9. Software Issues
There is still a possibility that your Samsung TV requires a software update or was damaged during one. Samsung TVs with faulty firmware are more likely to display the following symptoms:
- The Samsung logo remains on the screen when the TV is turned on.
- Your TV repeatedly restarts when you attempt to turn it on.
- A notification confirms that something went wrong with the TV’s operating system.
10. Be Sure It is Not a Frozen Screen
In case you were able to use your Samsung TV without issues in the past, make sure you didn’t leave an application open that has frozen, such as Netflix or Hulu. Disconnect and replug the TV or use its power button to turn it off manually.
11. Check All Input Devices
You may see a black screen on your Samsung TV if an external device has a problem connecting via HDMI.
- The simplest method to eliminate this possibility is to unplug and reconnect your external devices. However, rebooting the TV in most cases will not solve the problem since the signal is being provided by an external device that has become stuck, preventing it from functioning fully.
- Tap your standby light with your finger to see if it blinks when your screen is on or if your standby light is off. When it does, it indicates that the input devices are connected to the TV, but the TV doesn’t receive any signal.
- Unplug and replug all cords for external devices to ensure that they perform as intended.
- A wireless problem would not prevent the Samsung Smart TV from powering on.
12. Hard Reset Your Samsung TV
To do a hard reset on your Samsung Smart TV:
- Go to the Settings menu.
- Select Support.
- Select Self Diagnosis.
- Select reset.
- If prompted for a PIN, enter the default PIN 0000.
- To confirm the reset, select OK.
13. Rule Out a Virus
If your Samsung TV was generally functioning before it began to malfunction and switch off by itself, it might have received a virus.
Viruses are unlikely to keep your Samsung TV from turning on if it is brand-new or generally functioning before the power problem. A factory reset should be sufficient to eliminate any viruses a TV may have contracted.
14. The sound/power LED is on, but there is no picture
- Verify that the device you intend to use is switched on.
- Check all cables and cords are connected to the TV’s inputs and component outputs.
- Certain TVs will display a black screen if nothing is plugged into the corresponding input, so double-check that you are using the correct input.
- Unplug the TV input, such as an HDMI cable, and reconnect it.
- Inspect the TV’s connections to its peripherals for wear and tear.
- Check that your TV is not set to “ENERGY SAVE MODE” and switch it back to “NORMAL MODE” using the remote.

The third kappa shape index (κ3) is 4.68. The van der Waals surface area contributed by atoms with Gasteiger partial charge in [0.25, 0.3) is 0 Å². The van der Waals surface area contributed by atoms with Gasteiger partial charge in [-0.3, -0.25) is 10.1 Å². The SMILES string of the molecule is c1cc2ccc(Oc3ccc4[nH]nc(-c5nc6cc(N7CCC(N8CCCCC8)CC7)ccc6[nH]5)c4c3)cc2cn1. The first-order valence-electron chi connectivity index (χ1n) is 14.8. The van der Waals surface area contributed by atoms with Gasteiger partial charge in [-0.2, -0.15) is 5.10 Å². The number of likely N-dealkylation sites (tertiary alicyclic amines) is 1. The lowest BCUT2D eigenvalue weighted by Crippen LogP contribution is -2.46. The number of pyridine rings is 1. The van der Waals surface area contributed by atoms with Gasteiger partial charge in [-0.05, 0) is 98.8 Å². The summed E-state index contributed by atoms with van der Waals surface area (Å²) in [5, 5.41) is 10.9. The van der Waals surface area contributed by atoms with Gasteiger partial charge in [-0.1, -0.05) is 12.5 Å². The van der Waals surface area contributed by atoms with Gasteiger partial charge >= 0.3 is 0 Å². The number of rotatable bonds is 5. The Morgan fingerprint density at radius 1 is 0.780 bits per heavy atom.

- To determine if the TV’s malfunction was an isolated incident, try disconnecting it from the wall for 10 minutes.
- If the step doesn’t work, try unplugging the TV for two minutes and then pressing and holding the power button for ten to twenty seconds while connecting it back in.
How do I know if my Samsung TV capacitor is bad?
- By noticing the symptoms below,
- Pink spot/launching issues
- the sluggish beginning of something
- The image deteriorates shortly after bootup.
- Shaking of the TV screen
- Audible clicking
- Sound/power The LED lights up, but there’s no image.
How do I know if my TV capacitor is blown?
For a capacitor to be termed “blown,” it must exhibit one of several symptoms.
- If a capacitor has failed, it is deemed blown.
- It no longer exists physically on the board.
- It has left behind a burning ruin and two leg stumps.
- Has lipstick affixed to its cylindrical surfaces
- While its contents generate high pressure, the volume expands as it waits to be released.
- Compared to its class, it exhibits a high ESR (equivalent series resistance) compared to its class.
- Despite its type, it has a low capacitance.
- There is a shortage between its terminals.
The capacitors are fine, but the TV won’t turn on
Faulty capacitors, even just one or two, will prevent the power supply from turning on properly. Simply replacing them will restore full functionality to the circuit board’s power supply. It’s important to replace all of them at once, not just the ones with bulging tops.
How much does it cost to fix a Samsung TV capacitor?
The cost of replacing a TV capacitor ranges from $60 to $200. In most cases, replacing an entire circuit board is more cost-effective than replacing individual capacitors. Because capacitors are non-repairable, constant use of a faulty one will eventually lead to failure.
Now that you know what to do if your Samsung TV won’t turn on due to a capacitor problem, we hope that you will be able to solve the problem. With the help of our guide, you will be able to solve your issues thoroughly. The first step is determining which component of your TV is causing the problem. Unfortunately, this isn’t always the case with capacitors. After that, take precautions as necessary.
Overheating usually causes a start capacitor to fail. A start capacitor is only supposed to be installed briefly when the motor starts, so it cannot handle the heat generated by continuous operation. Therefore, a start capacitor will overheat and fail when left in the circuit for too long.
Indicators of a faulty capacitor in a TV include:
1. Pink spot/launching issues
2. The sluggish beginning of something
3. The image deteriorates shortly after bootup.
4. Shaking of the TV screen
5. Audible clicking
6. Sound/power The LED lights up, but there’s no image.
First, make sure the TV is unplugged. If the mount or stand needs to be removed, do it. Afterward, unscrew the bracket to remove it. Locate the opening in which the capacitor fits after removing it from its holder. As you carefully place the new one into the socket, keep the two wires and the electric poles in mind. After that, the board should be adequately reinstalled.
It is necessary to turn off the TV and unplug it. You should give the functioning capacitors ten to fifteen minutes to discharge. Next, remove the TV’s back cover using the screwdriver to expose the circuit board. Finally, determine which capacitors need to be inspected. These factors will be taken into account when grading them.